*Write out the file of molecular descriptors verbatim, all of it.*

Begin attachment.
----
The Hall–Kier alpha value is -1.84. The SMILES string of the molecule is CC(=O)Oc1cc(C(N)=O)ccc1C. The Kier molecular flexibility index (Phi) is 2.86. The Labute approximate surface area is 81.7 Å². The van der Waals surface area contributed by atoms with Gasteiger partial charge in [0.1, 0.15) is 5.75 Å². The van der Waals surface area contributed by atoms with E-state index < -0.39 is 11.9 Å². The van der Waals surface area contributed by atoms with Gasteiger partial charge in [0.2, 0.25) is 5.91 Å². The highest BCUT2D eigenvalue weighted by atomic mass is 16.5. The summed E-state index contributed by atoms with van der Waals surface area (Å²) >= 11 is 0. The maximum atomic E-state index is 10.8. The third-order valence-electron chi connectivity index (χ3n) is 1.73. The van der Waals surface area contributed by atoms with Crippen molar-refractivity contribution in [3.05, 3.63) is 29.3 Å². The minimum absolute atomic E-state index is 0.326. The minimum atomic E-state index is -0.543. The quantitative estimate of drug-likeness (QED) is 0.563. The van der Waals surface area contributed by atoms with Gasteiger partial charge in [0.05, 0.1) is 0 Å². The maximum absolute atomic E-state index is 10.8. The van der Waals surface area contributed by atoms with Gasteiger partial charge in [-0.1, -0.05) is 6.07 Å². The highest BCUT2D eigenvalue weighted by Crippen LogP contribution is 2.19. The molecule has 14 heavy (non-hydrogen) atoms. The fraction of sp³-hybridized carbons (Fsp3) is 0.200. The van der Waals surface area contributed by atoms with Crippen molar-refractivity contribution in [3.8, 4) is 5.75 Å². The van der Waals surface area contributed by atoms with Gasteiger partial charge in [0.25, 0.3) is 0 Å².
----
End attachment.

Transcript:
The Hall–Kier alpha value is -1.84. The SMILES string of the molecule is CC(=O)Oc1cc(C(N)=O)ccc1C. The Kier molecular flexibility index (Phi) is 2.86. The Labute approximate surface area is 81.7 Å². The van der Waals surface area contributed by atoms with Gasteiger partial charge in [0.1, 0.15) is 5.75 Å². The van der Waals surface area contributed by atoms with E-state index < -0.39 is 11.9 Å². The van der Waals surface area contributed by atoms with Gasteiger partial charge in [0.2, 0.25) is 5.91 Å². The highest BCUT2D eigenvalue weighted by atomic mass is 16.5. The summed E-state index contributed by atoms with van der Waals surface area (Å²) >= 11 is 0. The maximum atomic E-state index is 10.8. The third-order valence-electron chi connectivity index (χ3n) is 1.73. The van der Waals surface area contributed by atoms with Crippen molar-refractivity contribution in [3.05, 3.63) is 29.3 Å². The minimum absolute atomic E-state index is 0.326. The minimum atomic E-state index is -0.543. The quantitative estimate of drug-likeness (QED) is 0.563. The van der Waals surface area contributed by atoms with Gasteiger partial charge in [0.05, 0.1) is 0 Å². The maximum absolute atomic E-state index is 10.8. The van der Waals surface area contributed by atoms with Gasteiger partial charge in [-0.1, -0.05) is 6.07 Å². The highest BCUT2D eigenvalue weighted by Crippen LogP contribution is 2.19. The molecule has 14 heavy (non-hydrogen) atoms. The fraction of sp³-hybridized carbons (Fsp3) is 0.200. The van der Waals surface area contributed by atoms with Crippen molar-refractivity contribution in [3.8, 4) is 5.75 Å². The van der Waals surface area contributed by atoms with Gasteiger partial charge in [0.25, 0.3) is 0 Å².